M. P. Harmer and R. J. Brook (1981). “Fast Firing— Microstructural Benefits,” J. Brit. Ceram. Soc. 80 147–149.Google Scholar
  21. [21]
    P. Vergnon, M. Astier, and S. J. Teichner (1974). “Initial Stage for the Sintering of Ultrafine Particles (TiO2 and Al2O3),” in Fine Particles, W. E. Kuhn, Ed. Electrochemical Society, Princeton, NJ. pp. 299–307.Google Scholar
  22. [22]
    D.-J. Chen and M. J. Mayo (1996). “Rapid Rate Sintering of Nanocrystalline ZrO2-3mol%Y2O3,” J. Am. Ceram. Soc. 79 906–12.CrossRefGoogle Scholar
  23. [23]
    D.-J. Chen and M. J. Mayo (1993). “Densification and Grain Growth of Ultrafine 3 mol% Y2O3 -ZrO2 Ceramics,” Nanostructured Mater. 2, 469–478.CrossRefGoogle Scholar
  24. [24]
    R. W. Siegel, S. Ramasamy, H. Hahn, Z. Zonghuan, and L. Ting (1988). “Synthesis, Characterization, and Properties of Nanophase TiO2,” J. Mater Res. 3, 1367.CrossRefGoogle Scholar
  25. [25]
    H. Hahn, J. Logas, and R. S. Averback (1990). “Sintering Characteristics of Nanocrystalline TiO2,” J. Mater. Res. 5 609–614.CrossRefGoogle Scholar
  26. [26]
    (no author) (1991). “Preparation and Sintering of Ultrafine SiC Particles,” Progress in Materials Science 35 66–70.Google Scholar
  27. [27]
    A. Pechenik, G. J. Piermarini, and S. C. Danforth (1992). “Fabrication of Transparent Silicon Nitride from Nanosize Particles,” J. Am. Ceram. Soc. 75 3283–88.CrossRefGoogle Scholar
  28. [28]
    R. A. Andrievski (1994). “Compaction and Sintering of Ultrafine Powders,” Intl. J. Powder Metall. 30 59–66.Google Scholar
  29. [29]
    D. Train (1957). “Transmission of Forces Through A Powder Mass During the Process of Pelleting,” Trans. Instn. Chem. Engrs. 35 258–266.Google Scholar
  30. [30]
    D. C. Hague and M. J. Mayo (1993). “Sinter-Forging of Chemically Precipitated Nanocrystalline TiO2,” in Mechanical Properties and Deformation Behavior of Materials Having Ultrafine Microstructures, M. Nastasi, D. Parkin, and H. Gleiter, Eds. Klewer, Dordrecht, The Netherlands. pp. 539–545.CrossRefGoogle Scholar
  31. [31]
    D. C. Hague and M. J. Mayo (1993). “The Effect of Crystallization and a Phase Transformation on the Grain Growth of Nanocrystalline Titania,” Nanostructured Mater. 3 61–7.CrossRefGoogle Scholar
  32. [32]
    M. J. Mayo, D. C. Hague, and D.-J. Chen (1993). “Processing Nanocrystalline Ceramics for Applications in Superplasticity,” Mater. Sci. & Eng. A166 145–159.CrossRefGoogle Scholar
  33. [33]
    R. S. Averback, H. J. Höfler, and R. Tao (1993). “Processing of Nano-Grained Materials,” Mater. Sci. and Engineering A166 169–177.CrossRefGoogle Scholar
  34. [34]
    M. M. R. Boutz, A. J. A. Winnubst, A. J. Burggraaf, M. Nauer, and C. Carry (1993). “Low Temperature Sinter Forging of Nanostructured Y-TZP,” in Science and Technology of Zirconia V, S. Badwal, J. Bannister, and R. Hannink, Eds. Technomic Pub. Co., Lancaster, PA. pp. 275–283.Google Scholar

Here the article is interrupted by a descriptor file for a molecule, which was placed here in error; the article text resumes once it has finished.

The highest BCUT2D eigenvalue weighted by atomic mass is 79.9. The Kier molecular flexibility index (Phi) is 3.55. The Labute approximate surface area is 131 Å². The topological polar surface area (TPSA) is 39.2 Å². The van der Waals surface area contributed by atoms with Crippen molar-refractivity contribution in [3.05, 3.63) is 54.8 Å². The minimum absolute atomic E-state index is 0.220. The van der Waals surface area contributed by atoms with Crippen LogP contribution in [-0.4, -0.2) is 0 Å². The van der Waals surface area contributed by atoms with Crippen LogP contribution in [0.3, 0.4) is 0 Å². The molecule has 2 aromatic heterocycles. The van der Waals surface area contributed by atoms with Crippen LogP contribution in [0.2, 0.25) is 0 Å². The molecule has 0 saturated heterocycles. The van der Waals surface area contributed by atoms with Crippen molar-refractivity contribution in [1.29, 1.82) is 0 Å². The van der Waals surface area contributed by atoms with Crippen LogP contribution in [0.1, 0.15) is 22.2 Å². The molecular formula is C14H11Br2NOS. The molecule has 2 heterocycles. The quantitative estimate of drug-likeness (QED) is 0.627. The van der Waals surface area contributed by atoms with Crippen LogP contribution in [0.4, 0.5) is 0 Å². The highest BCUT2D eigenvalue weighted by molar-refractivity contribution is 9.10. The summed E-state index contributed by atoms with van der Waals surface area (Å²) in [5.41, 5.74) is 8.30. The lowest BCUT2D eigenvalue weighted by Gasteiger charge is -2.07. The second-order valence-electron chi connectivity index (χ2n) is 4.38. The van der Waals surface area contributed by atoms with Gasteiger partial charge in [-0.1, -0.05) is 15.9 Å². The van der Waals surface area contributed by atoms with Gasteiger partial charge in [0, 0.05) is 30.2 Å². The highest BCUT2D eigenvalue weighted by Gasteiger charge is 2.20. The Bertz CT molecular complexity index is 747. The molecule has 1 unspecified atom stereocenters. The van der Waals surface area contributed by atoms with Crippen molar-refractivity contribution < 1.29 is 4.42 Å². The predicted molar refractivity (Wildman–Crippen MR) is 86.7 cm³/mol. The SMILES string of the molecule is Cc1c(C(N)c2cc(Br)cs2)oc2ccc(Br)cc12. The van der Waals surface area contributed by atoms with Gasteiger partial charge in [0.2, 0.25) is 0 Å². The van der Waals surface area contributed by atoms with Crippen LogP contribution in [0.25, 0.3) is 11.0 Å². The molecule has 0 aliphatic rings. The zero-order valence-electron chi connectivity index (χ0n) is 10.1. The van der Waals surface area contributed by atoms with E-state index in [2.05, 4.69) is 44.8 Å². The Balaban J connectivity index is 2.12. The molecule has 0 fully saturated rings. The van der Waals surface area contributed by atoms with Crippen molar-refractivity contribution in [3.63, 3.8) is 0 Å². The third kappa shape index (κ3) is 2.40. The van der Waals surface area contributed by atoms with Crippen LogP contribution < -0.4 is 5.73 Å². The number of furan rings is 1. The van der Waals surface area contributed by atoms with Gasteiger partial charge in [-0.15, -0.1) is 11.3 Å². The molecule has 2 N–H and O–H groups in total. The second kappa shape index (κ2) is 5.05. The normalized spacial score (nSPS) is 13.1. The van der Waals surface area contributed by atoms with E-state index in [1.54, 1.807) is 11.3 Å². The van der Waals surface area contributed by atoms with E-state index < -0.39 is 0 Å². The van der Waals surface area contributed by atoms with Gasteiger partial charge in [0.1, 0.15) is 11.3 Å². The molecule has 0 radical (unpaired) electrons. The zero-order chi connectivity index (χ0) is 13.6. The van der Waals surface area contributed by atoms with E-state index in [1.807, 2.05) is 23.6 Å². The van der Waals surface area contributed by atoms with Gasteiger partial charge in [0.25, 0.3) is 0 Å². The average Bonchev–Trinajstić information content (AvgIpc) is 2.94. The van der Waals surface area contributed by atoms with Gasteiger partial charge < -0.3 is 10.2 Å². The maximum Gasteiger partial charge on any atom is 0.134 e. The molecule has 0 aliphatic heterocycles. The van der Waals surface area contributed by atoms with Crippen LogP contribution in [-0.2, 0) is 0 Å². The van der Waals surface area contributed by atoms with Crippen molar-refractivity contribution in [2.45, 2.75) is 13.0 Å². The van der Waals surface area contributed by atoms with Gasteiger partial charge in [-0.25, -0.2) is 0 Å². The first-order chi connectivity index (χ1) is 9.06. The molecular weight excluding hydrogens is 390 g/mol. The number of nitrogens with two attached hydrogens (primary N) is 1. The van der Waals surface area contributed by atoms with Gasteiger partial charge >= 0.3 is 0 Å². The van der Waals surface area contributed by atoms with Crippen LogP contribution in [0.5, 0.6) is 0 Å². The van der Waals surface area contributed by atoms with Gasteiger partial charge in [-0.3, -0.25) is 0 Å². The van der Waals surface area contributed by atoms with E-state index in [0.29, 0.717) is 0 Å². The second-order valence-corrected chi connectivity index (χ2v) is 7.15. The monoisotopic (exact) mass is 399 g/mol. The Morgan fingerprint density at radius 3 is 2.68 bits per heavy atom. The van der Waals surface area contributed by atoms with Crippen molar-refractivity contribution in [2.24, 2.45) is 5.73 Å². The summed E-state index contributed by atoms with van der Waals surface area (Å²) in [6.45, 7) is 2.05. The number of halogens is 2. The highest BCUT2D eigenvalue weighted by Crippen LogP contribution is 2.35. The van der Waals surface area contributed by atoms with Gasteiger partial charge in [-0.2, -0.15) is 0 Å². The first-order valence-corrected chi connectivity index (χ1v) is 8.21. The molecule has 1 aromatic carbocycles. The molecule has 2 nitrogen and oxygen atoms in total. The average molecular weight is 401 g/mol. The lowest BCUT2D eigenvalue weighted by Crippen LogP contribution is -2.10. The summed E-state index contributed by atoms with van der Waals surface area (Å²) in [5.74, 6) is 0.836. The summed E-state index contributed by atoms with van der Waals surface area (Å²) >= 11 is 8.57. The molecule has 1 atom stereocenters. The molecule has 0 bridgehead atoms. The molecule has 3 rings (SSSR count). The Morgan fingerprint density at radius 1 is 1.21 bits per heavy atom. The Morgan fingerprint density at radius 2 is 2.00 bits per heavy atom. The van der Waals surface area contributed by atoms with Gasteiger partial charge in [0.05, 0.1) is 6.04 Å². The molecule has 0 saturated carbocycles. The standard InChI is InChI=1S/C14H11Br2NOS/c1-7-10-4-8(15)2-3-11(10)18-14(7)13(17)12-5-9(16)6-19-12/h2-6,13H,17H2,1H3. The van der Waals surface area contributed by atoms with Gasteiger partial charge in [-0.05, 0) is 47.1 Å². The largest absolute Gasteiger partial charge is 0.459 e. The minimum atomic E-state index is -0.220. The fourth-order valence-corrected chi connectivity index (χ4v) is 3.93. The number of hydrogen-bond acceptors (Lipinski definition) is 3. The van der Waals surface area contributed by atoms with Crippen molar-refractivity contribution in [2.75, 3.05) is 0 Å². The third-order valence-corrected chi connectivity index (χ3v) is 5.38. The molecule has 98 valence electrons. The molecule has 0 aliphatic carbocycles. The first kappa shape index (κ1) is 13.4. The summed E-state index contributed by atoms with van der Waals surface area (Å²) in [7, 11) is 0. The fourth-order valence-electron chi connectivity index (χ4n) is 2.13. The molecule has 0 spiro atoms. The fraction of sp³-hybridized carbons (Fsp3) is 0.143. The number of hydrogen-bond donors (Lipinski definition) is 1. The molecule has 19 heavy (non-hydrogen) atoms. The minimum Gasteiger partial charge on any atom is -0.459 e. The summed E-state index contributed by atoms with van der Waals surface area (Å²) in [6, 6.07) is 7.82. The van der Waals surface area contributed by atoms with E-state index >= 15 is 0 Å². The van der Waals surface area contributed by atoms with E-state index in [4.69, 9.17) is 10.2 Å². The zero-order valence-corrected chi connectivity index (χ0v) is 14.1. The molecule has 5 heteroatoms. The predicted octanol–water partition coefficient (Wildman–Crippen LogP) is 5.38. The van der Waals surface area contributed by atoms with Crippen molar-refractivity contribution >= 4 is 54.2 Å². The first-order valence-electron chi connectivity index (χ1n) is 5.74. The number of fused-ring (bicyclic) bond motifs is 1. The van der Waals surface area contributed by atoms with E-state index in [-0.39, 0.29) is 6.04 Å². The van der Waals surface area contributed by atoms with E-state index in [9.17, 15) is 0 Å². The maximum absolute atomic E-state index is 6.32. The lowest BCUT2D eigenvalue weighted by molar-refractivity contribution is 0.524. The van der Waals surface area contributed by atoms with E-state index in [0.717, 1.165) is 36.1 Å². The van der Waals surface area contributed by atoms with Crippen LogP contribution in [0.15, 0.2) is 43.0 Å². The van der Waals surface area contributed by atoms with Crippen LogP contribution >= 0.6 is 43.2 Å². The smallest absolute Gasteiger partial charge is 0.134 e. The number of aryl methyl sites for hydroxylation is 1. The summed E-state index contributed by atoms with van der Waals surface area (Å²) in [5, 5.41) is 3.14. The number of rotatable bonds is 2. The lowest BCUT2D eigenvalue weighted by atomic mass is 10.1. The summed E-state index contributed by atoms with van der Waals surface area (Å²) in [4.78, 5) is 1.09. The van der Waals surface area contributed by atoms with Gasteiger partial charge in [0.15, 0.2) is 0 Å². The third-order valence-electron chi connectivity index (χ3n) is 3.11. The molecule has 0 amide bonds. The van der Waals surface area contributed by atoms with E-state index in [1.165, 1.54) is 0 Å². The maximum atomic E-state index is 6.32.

35. [35]
    A. J. A. Winnubst, Y. J. He, P. M. V. Bakker, R. J. M. O. Scholtenhuis, and A. J. Burggraaf (1993). “Sinter Forging as a Tool for Improving the Microstructure and Mechanical Properties of Zirconia Toughened Alumina,” in Science and Technology of Zirconia V, S. Badwal, J. Bannister, and R. Hannink, Eds. Technomic Pub. Co., Lancaster, PA. pp. 284–291.Google Scholar
  36. [36]
    O.-H. Kwon, C. S. Nordahl, and G. L. Messing (1995). “Submicrometer Transparent Alumina by Sinter-Forging Seeded γ-Al2O3 Powders,” J. Am. Ceram. Soc. 78 491–94.CrossRefGoogle Scholar
  37. [37]
    G. Skandan, H. Hahn, B. H. Kear, M. Roddy, and W. R. Cannon (1994). “Processing of Nanostructured Zirconia Ceramics,” in Molecularly Designed Ultrafine/Nanostructured Materials, (Mat. Res. Soc. Symp. Proc. 351), K. E. Gonsalves, G.-M. Chow, T. D. Xiao, and R. C. Cammarata, Eds. Materials Research Society, Pittsburgh, PA. pp. 207–12.Google Scholar
  38. [38]
    M. J. Mayo and D. C. Hague (1994). “Superplastic Sinter-Forging of Nanocrystalline Ceramics,” in Superplasticity in Advanced Materials ICSAM-94, (Materials Science Forum 170–172). Trans Tech Publications, Switzerland. pp. 141–146.Google Scholar
  39. [39]
    D. M. Owen and A. H. Chokshi (1993). “An Evaluation of the Densification Characteristics of Nanocrystalline Materials,” Nanostructued Mater. 2 181–7.CrossRefGoogle Scholar
  40. [40]
    M. Uchic, H. J. Hofler, W. J. Flick, R. Tao, P. Kurath, and R. S. Averback (1992). “Sinter-Forging of Nanophase TiO2,” Scripta Metall. et Mater. 26 791–6.CrossRefGoogle Scholar
  41. [41]
    D. C. Hague and M. J. Mayo (1995). “Modelling Densification During Sinter-Forging of Yttria-Partially-Stabilized Zirconia,” Mater. Sci. and Eng. A204 83–9.CrossRefGoogle Scholar
  42. [42]
    D. C. Hague and M. J. Mayo (1997). “Sinter-Forging of Nanocrystalline Zirconia: I. Experimental,” J. Am. Ceram. Soc. 80 149–156.CrossRefGoogle Scholar
  43. [43]
    B. Budiansky, J. W. Hutchinson, and S. Slutsky (1982). “Void Growth and Collapse in Viscous Solids,” in Mechanics of Solids, the Rodney Hill 60th Anniversary Volume, H. G. Hopkins and M. J. Sewell, Eds. Pergamon Press, Oxford. pp. 13–45.Google Scholar
  44. [44]
    D. S. Wilkinson and C. H. Caceres (1984). “On the Mechanism of Strain-Enhanced Grain Growth in Microdupleex and Second Phase Dispersed Alloys”,“ Acta Metall. 32 1335–1345.CrossRefGoogle Scholar